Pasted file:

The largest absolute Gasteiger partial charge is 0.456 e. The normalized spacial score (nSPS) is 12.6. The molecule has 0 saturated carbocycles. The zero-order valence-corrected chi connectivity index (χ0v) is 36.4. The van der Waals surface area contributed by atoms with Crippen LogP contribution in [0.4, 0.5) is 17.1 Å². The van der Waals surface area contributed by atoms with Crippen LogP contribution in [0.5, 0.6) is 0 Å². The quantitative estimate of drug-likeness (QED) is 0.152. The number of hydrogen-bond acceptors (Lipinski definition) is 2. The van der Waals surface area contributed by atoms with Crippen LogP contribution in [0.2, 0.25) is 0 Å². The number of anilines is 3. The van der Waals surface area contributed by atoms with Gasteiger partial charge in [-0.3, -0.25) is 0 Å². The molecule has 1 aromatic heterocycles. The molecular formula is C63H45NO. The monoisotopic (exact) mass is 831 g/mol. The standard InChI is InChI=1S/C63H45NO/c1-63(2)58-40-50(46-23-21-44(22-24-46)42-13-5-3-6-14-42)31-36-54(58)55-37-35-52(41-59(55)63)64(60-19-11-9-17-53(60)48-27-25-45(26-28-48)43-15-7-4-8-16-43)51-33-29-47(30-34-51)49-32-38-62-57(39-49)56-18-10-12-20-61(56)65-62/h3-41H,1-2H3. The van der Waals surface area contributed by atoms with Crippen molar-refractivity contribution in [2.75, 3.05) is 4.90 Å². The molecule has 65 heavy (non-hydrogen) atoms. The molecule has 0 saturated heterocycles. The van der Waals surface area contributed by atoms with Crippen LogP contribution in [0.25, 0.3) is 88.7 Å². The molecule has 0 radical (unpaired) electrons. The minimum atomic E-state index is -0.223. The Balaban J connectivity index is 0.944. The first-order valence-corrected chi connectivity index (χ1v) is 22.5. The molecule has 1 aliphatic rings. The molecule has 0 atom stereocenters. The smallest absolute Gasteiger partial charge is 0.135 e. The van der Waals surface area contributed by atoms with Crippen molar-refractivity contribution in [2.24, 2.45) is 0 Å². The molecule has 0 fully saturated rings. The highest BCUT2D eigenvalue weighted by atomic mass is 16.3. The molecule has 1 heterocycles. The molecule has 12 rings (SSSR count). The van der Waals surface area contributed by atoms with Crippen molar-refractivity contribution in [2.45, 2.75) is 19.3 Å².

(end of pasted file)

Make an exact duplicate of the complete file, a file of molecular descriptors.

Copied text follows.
The largest absolute Gasteiger partial charge is 0.456 e. The normalized spacial score (nSPS) is 12.6. The molecule has 0 saturated carbocycles. The zero-order valence-corrected chi connectivity index (χ0v) is 36.4. The van der Waals surface area contributed by atoms with Crippen LogP contribution in [0.4, 0.5) is 17.1 Å². The van der Waals surface area contributed by atoms with Crippen LogP contribution in [0.5, 0.6) is 0 Å². The quantitative estimate of drug-likeness (QED) is 0.152. The number of hydrogen-bond acceptors (Lipinski definition) is 2. The van der Waals surface area contributed by atoms with Crippen LogP contribution in [0.2, 0.25) is 0 Å². The number of anilines is 3. The van der Waals surface area contributed by atoms with Gasteiger partial charge in [-0.3, -0.25) is 0 Å². The molecule has 1 aromatic heterocycles. The molecular formula is C63H45NO. The monoisotopic (exact) mass is 831 g/mol. The standard InChI is InChI=1S/C63H45NO/c1-63(2)58-40-50(46-23-21-44(22-24-46)42-13-5-3-6-14-42)31-36-54(58)55-37-35-52(41-59(55)63)64(60-19-11-9-17-53(60)48-27-25-45(26-28-48)43-15-7-4-8-16-43)51-33-29-47(30-34-51)49-32-38-62-57(39-49)56-18-10-12-20-61(56)65-62/h3-41H,1-2H3. The van der Waals surface area contributed by atoms with Crippen molar-refractivity contribution in [2.75, 3.05) is 4.90 Å². The molecule has 65 heavy (non-hydrogen) atoms. The molecule has 0 saturated heterocycles. The van der Waals surface area contributed by atoms with Crippen LogP contribution in [0.25, 0.3) is 88.7 Å². The molecule has 0 radical (unpaired) electrons. The minimum atomic E-state index is -0.223. The Balaban J connectivity index is 0.944. The first-order valence-corrected chi connectivity index (χ1v) is 22.5. The molecule has 1 aliphatic rings. The molecule has 0 atom stereocenters. The smallest absolute Gasteiger partial charge is 0.135 e. The van der Waals surface area contributed by atoms with Crippen molar-refractivity contribution in [2.24, 2.45) is 0 Å². The molecule has 0 fully saturated rings. The highest BCUT2D eigenvalue weighted by atomic mass is 16.3. The molecule has 1 heterocycles. The molecule has 12 rings (SSSR count). The van der Waals surface area contributed by atoms with Crippen molar-refractivity contribution in [2.45, 2.75) is 19.3 Å².